When you’re ready to invest, knowing the difference between a traditional IRA and a brokerage account is important. There are many different vehicles you can use for investing. These are two of the most common.
Both a traditional IRA and a brokerage account come with pros and cons. They fit specific situations very well. Let’s look at what both are and how they are different.
What is a Traditional IRA?
A traditional IRA, according to Investopedia.com, is “An individual retirement account, or IRA, is a tax-advantaged investment account designed for retirement savers.” This type of account is used for investing specifically for retirement.
With a traditional IRA, you get to grow your earnings tax-free or in a tax-deferred way. This type of investment account will have strict contribution limits. These limits may change each year, as well. For the 2021 and 2022 tax years, you can contribute up to $6,000 to your IRA or $7,000 if you’re 50 years of age or older.
What is a Brokerage Account?
A brokerage account is a taxable account you can use to buy and sell stocks. With this type of account, you can buy and sell securities without caps on how much you can invest. You can also sell your investments at any time without any type of penalty.
However, brokerage accounts also come with taxes paid on the interest, dividends, and capital gain income. Several brokerage firms are available to help you own a brokerage account. This type of account can be opened and managed right online.
Traditional IRA vs Brokerage Account: The Key Differences
You don’t have to choose between a traditional IRA or a brokerage account. you can have both. However, if you’re trying to figure out which one is best for you, looking at the differences might help.
One of the main reasons you might choose a traditional IRA is the tax benefits. you don’t need to pay taxes on the income from this type of investment every year. Instead, you can deduct your contributions for the year and lower your taxable income.
If you withdraw money from your traditional IRA, you will have to pay income taxes, however. Early withdrawals will also cause a penalty, which you will need to pay. However, if you use the money to pay for a qualified first-time homebuyer expense, you may be able to avoid the penalty.
A brokerage account will be taxed on any interest you earn, dividends you earn, or capital gains. If you make money on this type of account, you will pay tax on it when you file your taxes.
Another key difference between a traditional IRA and a brokerage account is how much you can contribute each year. Traditional IRAs come with limits, while brokerage accounts don’t. Many people will open a traditional IRA and max out the amount they can contribute each year. Then, they will use a brokerage account to add even more investments to their portfolio.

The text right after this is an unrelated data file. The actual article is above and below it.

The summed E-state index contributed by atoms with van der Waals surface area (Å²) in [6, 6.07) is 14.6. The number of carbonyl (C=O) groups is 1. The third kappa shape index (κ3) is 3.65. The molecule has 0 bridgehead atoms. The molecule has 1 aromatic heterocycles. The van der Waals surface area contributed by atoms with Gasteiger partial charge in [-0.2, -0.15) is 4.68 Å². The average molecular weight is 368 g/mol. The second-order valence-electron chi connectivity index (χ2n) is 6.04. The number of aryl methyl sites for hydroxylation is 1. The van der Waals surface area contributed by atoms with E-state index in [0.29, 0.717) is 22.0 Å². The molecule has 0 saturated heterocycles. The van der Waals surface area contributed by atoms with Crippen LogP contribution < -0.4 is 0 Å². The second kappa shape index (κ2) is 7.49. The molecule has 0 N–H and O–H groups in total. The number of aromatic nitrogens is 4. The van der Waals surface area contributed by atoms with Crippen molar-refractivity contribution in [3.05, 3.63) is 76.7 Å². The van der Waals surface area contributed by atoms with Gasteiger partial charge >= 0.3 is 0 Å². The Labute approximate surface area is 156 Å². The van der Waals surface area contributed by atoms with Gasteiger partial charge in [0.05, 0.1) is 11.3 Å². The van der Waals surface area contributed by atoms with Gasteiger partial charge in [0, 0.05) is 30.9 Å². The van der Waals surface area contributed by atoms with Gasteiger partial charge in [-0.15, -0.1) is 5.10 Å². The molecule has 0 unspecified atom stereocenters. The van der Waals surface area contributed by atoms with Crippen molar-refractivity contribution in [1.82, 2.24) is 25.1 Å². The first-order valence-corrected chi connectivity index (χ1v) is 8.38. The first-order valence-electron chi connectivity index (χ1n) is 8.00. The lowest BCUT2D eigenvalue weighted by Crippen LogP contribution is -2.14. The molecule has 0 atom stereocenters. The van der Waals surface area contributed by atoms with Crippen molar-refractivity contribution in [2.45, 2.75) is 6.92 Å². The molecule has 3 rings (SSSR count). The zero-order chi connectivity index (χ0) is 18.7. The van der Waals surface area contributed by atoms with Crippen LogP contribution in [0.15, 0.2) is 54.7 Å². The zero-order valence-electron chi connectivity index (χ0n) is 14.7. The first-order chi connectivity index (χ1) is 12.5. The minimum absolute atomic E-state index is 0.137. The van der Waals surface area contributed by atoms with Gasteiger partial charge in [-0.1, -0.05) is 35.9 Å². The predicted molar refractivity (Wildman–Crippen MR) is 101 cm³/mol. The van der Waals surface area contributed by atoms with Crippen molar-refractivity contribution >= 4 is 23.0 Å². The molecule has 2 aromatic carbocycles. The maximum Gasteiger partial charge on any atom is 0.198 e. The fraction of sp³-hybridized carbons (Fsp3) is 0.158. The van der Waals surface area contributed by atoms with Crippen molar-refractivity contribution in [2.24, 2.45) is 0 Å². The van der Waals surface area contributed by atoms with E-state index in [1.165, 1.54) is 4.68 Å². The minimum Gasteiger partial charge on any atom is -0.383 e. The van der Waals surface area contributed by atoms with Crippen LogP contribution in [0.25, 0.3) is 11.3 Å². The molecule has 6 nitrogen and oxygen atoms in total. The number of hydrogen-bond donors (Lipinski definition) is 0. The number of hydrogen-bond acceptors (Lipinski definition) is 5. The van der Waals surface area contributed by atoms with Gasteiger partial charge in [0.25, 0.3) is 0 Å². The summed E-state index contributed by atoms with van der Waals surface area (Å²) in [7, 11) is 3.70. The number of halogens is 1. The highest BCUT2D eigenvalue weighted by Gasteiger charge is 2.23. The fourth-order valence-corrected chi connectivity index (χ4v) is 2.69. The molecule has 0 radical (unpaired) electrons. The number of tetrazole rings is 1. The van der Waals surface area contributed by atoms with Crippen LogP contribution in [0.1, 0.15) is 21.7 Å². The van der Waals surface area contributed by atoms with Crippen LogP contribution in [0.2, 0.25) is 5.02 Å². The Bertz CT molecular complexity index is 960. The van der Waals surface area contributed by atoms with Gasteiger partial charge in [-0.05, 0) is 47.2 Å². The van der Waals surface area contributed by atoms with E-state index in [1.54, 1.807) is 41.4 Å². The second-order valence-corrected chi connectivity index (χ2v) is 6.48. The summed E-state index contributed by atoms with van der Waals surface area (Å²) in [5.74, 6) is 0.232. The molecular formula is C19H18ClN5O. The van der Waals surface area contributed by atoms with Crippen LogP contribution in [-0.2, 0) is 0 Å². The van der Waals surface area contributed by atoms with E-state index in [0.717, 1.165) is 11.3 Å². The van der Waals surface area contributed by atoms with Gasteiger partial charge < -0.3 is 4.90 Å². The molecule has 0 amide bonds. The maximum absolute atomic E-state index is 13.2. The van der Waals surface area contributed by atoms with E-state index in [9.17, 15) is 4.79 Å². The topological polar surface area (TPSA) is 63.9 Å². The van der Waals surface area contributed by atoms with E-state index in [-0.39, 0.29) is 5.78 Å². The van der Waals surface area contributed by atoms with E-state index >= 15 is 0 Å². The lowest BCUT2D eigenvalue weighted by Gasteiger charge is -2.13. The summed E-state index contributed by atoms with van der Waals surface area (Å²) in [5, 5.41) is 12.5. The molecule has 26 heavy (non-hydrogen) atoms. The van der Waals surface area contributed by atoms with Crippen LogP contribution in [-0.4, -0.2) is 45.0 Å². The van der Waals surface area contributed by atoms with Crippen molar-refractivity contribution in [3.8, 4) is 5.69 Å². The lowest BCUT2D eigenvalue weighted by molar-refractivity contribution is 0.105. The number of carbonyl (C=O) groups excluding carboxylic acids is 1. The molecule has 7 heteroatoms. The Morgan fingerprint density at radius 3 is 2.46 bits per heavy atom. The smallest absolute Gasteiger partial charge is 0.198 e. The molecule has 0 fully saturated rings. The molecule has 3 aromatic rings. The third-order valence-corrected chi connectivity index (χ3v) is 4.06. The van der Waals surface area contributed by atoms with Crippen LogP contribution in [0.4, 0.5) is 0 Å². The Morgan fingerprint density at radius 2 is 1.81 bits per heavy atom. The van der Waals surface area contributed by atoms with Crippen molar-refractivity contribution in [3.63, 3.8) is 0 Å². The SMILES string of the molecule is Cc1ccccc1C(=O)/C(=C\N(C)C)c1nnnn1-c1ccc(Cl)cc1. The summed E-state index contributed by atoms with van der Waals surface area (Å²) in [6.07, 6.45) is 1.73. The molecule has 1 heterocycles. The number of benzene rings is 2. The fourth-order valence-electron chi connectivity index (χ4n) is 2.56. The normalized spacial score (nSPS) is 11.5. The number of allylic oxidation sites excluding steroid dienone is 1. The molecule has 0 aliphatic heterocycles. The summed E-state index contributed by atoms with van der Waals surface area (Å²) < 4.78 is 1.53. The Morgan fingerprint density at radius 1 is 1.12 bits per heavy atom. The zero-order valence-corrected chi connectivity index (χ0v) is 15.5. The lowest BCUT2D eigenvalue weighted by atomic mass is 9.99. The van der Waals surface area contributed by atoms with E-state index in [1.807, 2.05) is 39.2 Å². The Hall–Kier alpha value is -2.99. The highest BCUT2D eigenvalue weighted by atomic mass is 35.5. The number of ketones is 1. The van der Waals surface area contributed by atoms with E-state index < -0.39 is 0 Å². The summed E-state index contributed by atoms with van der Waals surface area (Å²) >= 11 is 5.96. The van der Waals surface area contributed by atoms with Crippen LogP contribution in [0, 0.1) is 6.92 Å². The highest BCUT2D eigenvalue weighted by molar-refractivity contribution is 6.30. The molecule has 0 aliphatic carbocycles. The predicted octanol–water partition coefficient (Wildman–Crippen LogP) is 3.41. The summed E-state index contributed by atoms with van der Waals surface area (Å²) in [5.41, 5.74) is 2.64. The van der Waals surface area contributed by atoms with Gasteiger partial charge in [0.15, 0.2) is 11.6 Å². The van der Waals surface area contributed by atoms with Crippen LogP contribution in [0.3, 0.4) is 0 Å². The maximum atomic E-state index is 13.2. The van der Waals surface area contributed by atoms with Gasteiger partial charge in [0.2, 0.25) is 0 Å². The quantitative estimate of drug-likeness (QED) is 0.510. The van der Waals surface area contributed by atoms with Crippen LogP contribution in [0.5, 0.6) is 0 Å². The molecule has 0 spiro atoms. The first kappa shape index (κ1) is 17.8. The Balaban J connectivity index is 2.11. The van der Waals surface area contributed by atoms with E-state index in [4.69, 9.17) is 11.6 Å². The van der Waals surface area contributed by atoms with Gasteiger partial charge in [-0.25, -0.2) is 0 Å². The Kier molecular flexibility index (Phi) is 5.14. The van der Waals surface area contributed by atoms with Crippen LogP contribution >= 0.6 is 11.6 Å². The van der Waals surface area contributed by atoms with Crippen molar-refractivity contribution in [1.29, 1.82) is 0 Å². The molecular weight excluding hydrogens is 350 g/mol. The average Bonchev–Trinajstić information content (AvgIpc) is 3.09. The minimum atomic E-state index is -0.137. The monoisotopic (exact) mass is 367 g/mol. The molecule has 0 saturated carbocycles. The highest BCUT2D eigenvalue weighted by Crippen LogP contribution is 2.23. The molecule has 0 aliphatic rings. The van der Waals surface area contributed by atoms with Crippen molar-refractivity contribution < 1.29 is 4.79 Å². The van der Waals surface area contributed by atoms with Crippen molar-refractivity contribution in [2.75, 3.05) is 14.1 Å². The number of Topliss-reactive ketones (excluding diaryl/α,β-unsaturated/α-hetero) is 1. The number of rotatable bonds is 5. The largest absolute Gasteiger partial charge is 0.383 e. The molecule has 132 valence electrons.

Minimum Deposit to Start
You will also find differences between a traditional IRA and a brokerage account on the minimum starting deposit. Many traditional IRAs require $1,000 to get started. With a brokerage account, you can find some options without any minimum deposit. However, if you want to enable margin trading, you will need to deposit at least $2,000 into a brokerage account.
Traditional IRA vs Brokerage Account: Pros & Cons
There are pros and cons to both a traditional IRA and a brokerage account. You might need one or the other for your situation, but both might be necessary, too.
Traditional IRA Pros
- Comes with tax benefits
- Allows you to defer taxes on the income you’ve earned
- Makes it easy to invest for retirement
- Some combine investment vehicles for a more balanced portfolio
- Some may offer employer contributions
Traditional IRA Cons
- Cannot withdraw money early without a penalty and paying taxes
- Comes with a yearly cap for your contribution
- Doesn’t offer access to all investment vehicles
- Not everybody will qualify for a traditional IRA
Brokerage Account Pros
- No contribution limits
- Some brokerage firms offer very low initial deposits
- Can withdraw your money at any time
- Can trade with margin
- Offers access to options and other investment vehicles
Brokerage Account Cons
- Offers no tax advantages
- Requires more management and decision making
There are pros and cons to both traditional IRAs and brokerage accounts. It’s common to have both of these accounts for your investment strategy.
Do I qualify to contribute to a traditional IRA?
You have to qualify to open a traditional IRA. This means, you must meet specific parameters, but anybody can open and contribute to a traditional IRA. However, if you don’t qualify, you won’t gain the tax deduction each year.
There is an income limit for a full traditional IRA deduction every year. For 2021, if you were single, the limit was an income of $66K. Those filing jointly had a limit of $105K. You won’t be able to gain any type of deduction if you were single and made more than $76K, or married and made $125K or more.
Can I open a traditional IRA through my brokerage firm?
Maybe you want to have a traditional IRA and a brokerage account. It would likely be easier if you had both of these through the same firm, right? You can open a traditional IRA through a bank or a brokerage firm. Typically, a brokerage offers a biter option for your traditional IRA.
Banks have traditional IRAs, but they are rather limited. These IRAs also tend to be low-yield investment options, such as certificates of deposit or savings accounts. You won’t be able to grow your retirement savings substantially with this type of investment vehicle.
With a broker, you can open both your traditional IRA and your brokerage account. This will put both in one place to make it easier to keep track of your money. Of course, you can also choose separate brokers for each.
Choosing between a traditional IRA and a brokerage account isn’t necessary. One may fit better than another for you right now, but you can have both types of accounts.